• Thursday, Feb 27, 2020
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The elite South Korean businesswoman behind Oscar-winning Parasite

  • Published at 08:29 pm February 13th, 2020
Parasite
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Miky Lee, an heiress turned media mogul, is the executive producer of the first non-English-language film to secure the Academy Awards' top prize in their 92-year history

The woman who stepped up to make the final acceptance speech when Bong Joon-ho's satire Parasite -– about the gap between rich and poor –- won the Oscar for Best Picture is herself a member of South Korea's wealthiest family.

Miky Lee, an heiress turned media mogul, is the executive producer of the first non-English-language film to secure the Academy Awards' top prize in their 92-year history.

The film has been praised at home and abroad for its critique of inequality, but Lee is the granddaughter of Lee Byung-chul, the founder of the giant Samsung group -- by far the largest of the family-controlled, often-controversial conglomerates known as chaebol that dominate business in the world's 12th-largest economy. 

She is the vice chairwoman of the CJ Group, a food and entertainment giant that was spun out of Samsung in the 1990s as the empire was divided between different arms of the family.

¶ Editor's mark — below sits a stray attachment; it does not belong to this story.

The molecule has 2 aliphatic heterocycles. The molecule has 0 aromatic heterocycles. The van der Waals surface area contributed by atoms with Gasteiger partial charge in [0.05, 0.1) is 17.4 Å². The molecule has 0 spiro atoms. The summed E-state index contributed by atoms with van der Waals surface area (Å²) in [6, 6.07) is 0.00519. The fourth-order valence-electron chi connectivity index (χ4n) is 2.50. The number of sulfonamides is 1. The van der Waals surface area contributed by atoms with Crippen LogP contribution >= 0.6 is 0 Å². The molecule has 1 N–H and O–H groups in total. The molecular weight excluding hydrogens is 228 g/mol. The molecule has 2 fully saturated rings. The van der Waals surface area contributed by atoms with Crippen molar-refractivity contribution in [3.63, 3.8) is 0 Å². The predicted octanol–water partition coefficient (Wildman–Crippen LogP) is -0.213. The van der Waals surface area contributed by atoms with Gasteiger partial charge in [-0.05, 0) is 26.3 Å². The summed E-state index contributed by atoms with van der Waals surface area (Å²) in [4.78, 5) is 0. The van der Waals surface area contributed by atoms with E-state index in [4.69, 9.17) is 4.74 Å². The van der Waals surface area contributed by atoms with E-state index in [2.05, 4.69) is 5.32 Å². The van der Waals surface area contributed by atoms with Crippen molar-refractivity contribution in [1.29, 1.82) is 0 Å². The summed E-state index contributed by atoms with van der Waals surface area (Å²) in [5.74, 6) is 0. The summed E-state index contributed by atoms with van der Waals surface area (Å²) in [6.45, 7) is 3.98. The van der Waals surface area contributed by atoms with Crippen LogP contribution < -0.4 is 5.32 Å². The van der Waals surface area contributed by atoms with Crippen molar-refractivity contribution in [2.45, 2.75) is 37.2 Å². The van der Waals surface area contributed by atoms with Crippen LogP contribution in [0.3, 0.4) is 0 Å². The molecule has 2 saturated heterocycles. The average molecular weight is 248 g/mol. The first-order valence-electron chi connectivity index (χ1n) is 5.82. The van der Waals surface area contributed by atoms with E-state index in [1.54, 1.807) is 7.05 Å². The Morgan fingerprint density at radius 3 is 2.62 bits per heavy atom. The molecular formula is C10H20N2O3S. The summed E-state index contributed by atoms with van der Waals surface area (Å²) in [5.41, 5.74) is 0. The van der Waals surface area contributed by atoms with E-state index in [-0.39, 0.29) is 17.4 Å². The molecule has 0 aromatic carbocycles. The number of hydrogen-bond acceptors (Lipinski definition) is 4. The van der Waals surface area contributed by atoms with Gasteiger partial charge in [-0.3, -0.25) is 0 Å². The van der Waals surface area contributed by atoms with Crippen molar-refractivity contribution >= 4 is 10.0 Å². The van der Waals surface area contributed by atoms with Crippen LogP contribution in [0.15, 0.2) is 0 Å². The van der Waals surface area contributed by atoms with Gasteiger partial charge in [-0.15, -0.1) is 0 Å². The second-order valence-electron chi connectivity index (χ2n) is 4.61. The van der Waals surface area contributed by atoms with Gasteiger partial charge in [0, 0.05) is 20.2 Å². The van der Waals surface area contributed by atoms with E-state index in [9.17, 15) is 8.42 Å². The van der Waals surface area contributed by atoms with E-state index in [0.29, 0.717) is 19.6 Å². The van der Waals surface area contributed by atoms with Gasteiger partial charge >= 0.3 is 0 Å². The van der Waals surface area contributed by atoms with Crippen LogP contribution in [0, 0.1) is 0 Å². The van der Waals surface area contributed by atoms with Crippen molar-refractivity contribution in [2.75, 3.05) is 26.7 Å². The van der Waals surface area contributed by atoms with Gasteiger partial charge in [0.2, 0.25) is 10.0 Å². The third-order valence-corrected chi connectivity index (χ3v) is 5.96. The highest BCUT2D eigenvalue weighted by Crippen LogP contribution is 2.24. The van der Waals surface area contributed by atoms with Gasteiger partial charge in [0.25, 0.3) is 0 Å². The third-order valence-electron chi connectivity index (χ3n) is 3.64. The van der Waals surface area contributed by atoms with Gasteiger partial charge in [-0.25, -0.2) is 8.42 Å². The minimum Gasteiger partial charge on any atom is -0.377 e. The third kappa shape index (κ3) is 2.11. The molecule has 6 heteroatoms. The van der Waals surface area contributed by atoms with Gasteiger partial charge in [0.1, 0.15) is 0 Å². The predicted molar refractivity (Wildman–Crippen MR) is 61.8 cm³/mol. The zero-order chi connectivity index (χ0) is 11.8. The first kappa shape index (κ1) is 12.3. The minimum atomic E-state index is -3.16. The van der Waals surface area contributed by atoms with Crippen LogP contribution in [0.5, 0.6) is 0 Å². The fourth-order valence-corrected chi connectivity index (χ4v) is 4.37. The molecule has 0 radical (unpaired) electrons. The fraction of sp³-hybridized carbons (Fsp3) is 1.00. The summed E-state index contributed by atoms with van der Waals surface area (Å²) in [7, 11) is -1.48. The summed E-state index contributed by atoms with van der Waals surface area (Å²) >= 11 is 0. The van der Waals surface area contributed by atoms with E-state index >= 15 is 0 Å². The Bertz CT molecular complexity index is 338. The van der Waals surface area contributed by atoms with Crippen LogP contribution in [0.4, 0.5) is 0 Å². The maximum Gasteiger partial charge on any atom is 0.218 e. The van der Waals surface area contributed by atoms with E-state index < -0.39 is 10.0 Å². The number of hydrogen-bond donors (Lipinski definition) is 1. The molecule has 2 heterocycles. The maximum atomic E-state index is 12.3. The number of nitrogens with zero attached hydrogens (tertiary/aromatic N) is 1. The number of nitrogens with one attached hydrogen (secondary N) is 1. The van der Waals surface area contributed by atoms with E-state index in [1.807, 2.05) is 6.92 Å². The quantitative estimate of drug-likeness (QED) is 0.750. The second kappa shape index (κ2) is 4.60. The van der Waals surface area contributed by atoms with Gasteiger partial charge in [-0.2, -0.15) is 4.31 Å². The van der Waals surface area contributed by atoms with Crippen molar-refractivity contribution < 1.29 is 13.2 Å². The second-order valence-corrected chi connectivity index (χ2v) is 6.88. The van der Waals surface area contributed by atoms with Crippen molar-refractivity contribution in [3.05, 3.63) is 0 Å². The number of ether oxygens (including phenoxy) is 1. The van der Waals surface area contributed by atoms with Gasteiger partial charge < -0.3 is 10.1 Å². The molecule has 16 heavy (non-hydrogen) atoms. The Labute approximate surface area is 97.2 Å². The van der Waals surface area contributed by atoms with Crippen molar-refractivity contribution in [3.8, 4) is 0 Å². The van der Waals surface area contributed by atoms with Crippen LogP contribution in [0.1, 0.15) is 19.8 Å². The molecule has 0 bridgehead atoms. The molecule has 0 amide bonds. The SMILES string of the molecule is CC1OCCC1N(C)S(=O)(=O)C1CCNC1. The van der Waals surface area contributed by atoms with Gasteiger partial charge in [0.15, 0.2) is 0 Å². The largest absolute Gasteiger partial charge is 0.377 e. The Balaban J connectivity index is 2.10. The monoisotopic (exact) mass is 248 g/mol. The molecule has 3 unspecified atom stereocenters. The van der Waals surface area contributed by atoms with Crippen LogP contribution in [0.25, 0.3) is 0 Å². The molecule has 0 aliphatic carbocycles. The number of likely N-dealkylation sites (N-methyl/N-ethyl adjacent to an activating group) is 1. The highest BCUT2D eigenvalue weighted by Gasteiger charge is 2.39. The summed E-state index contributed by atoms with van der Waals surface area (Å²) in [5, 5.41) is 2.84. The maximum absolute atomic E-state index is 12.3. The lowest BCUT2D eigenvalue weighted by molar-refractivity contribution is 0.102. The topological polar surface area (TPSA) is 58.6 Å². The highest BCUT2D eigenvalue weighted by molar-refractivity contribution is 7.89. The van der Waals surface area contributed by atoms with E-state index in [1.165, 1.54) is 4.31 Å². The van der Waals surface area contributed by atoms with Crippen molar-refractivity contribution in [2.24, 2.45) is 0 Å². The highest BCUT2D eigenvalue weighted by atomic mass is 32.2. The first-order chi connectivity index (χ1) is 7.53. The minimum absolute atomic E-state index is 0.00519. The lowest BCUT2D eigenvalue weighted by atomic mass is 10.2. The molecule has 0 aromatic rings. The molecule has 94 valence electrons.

Miky Lee has been secretly blacklisted by Park's conservative government after she invested in a film based on the life of left-leaning president Roh Moo-hyun.

A diminutive Harvard graduate, she is known as a cinematic connoisseur, with previous collaborations with Bong including "Memories of Murder" (2003), "Mother" (2009), and the Tilda Swinton-starring "Snowpiercer" (2013). 

Among those she praised in her Oscars speech, she also thanked her brother, the CJ chairman Lee Jay-Hyun - a controversial figure who was convicted in 2014 on charges ranging from embezzlement to tax evasion.

Her address "ultimately made for a very meta ending to Parasite's award season," said Keung Yoon Bae, a PhD candidate researching film and media at Harvard University. 

DreamWorks deal

The unprecedented Oscars haul for "Parasite" is the culmination of a corporate push into Hollywood that Lee has spearheaded for years.

In 1995 she invested $300 million in the DreamWorks studio as it was set up by Hollywood heavyweights including Steven Spielberg.

She is a member of the Academy of Motion Picture Arts and Sciences, the powerful organisation that awards the Oscars, and has connections throughout show-business in the US, where she moved after her blacklisting.

Lee supervises CJ ENM, one of the South's biggest media groups. South Korean reports say the firm spent $8.5 million on an Oscar campaign for "Parasite." 

So-Rim Lee of the University of Pennsylvania pointed out that none of the Oscar acceptance speeches, including Bong's, raised "the actual social issues they purport to address through the film".